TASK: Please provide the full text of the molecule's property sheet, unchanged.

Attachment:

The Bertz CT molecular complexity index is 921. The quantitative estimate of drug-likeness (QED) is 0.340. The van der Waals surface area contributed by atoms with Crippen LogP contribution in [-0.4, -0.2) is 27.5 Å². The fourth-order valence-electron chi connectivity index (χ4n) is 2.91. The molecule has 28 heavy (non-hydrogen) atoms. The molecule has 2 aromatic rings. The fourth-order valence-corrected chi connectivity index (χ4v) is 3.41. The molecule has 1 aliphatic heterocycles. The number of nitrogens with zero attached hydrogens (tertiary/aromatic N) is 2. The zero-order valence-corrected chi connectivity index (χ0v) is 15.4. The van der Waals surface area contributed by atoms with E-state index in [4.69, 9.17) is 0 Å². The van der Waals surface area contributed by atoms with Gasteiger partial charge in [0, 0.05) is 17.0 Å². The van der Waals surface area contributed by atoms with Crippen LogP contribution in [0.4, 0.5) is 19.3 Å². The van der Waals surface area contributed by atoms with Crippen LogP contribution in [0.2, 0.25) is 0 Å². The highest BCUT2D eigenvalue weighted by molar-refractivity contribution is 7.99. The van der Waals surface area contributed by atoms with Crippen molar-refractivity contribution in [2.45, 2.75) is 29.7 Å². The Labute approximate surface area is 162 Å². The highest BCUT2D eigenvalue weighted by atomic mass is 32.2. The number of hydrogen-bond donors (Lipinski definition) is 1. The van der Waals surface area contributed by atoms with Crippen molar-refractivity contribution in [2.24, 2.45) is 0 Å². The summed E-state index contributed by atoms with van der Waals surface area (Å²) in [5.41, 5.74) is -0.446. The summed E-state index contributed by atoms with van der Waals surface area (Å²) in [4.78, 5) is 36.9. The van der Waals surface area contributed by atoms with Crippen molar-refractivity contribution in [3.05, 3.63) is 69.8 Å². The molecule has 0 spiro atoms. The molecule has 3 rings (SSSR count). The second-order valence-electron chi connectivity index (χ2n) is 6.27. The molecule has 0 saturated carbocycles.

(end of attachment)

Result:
The Bertz CT molecular complexity index is 921. The quantitative estimate of drug-likeness (QED) is 0.340. The van der Waals surface area contributed by atoms with Crippen LogP contribution in [-0.4, -0.2) is 27.5 Å². The fourth-order valence-electron chi connectivity index (χ4n) is 2.91. The molecule has 28 heavy (non-hydrogen) atoms. The molecule has 2 aromatic rings. The fourth-order valence-corrected chi connectivity index (χ4v) is 3.41. The molecule has 1 aliphatic heterocycles. The number of nitrogens with zero attached hydrogens (tertiary/aromatic N) is 2. The zero-order valence-corrected chi connectivity index (χ0v) is 15.4. The van der Waals surface area contributed by atoms with E-state index in [4.69, 9.17) is 0 Å². The van der Waals surface area contributed by atoms with Gasteiger partial charge in [0, 0.05) is 17.0 Å². The van der Waals surface area contributed by atoms with Crippen LogP contribution in [0.4, 0.5) is 19.3 Å². The van der Waals surface area contributed by atoms with Crippen LogP contribution in [0.2, 0.25) is 0 Å². The highest BCUT2D eigenvalue weighted by molar-refractivity contribution is 7.99. The van der Waals surface area contributed by atoms with Crippen molar-refractivity contribution in [2.45, 2.75) is 29.7 Å². The Labute approximate surface area is 162 Å². The highest BCUT2D eigenvalue weighted by atomic mass is 32.2. The number of hydrogen-bond donors (Lipinski definition) is 1. The van der Waals surface area contributed by atoms with Crippen molar-refractivity contribution in [2.24, 2.45) is 0 Å². The summed E-state index contributed by atoms with van der Waals surface area (Å²) in [5.41, 5.74) is -0.446. The summed E-state index contributed by atoms with van der Waals surface area (Å²) in [4.78, 5) is 36.9. The van der Waals surface area contributed by atoms with Crippen molar-refractivity contribution in [3.05, 3.63) is 69.8 Å². The molecule has 0 spiro atoms. The molecule has 3 rings (SSSR count). The second-order valence-electron chi connectivity index (χ2n) is 6.27. The molecule has 0 saturated carbocycles.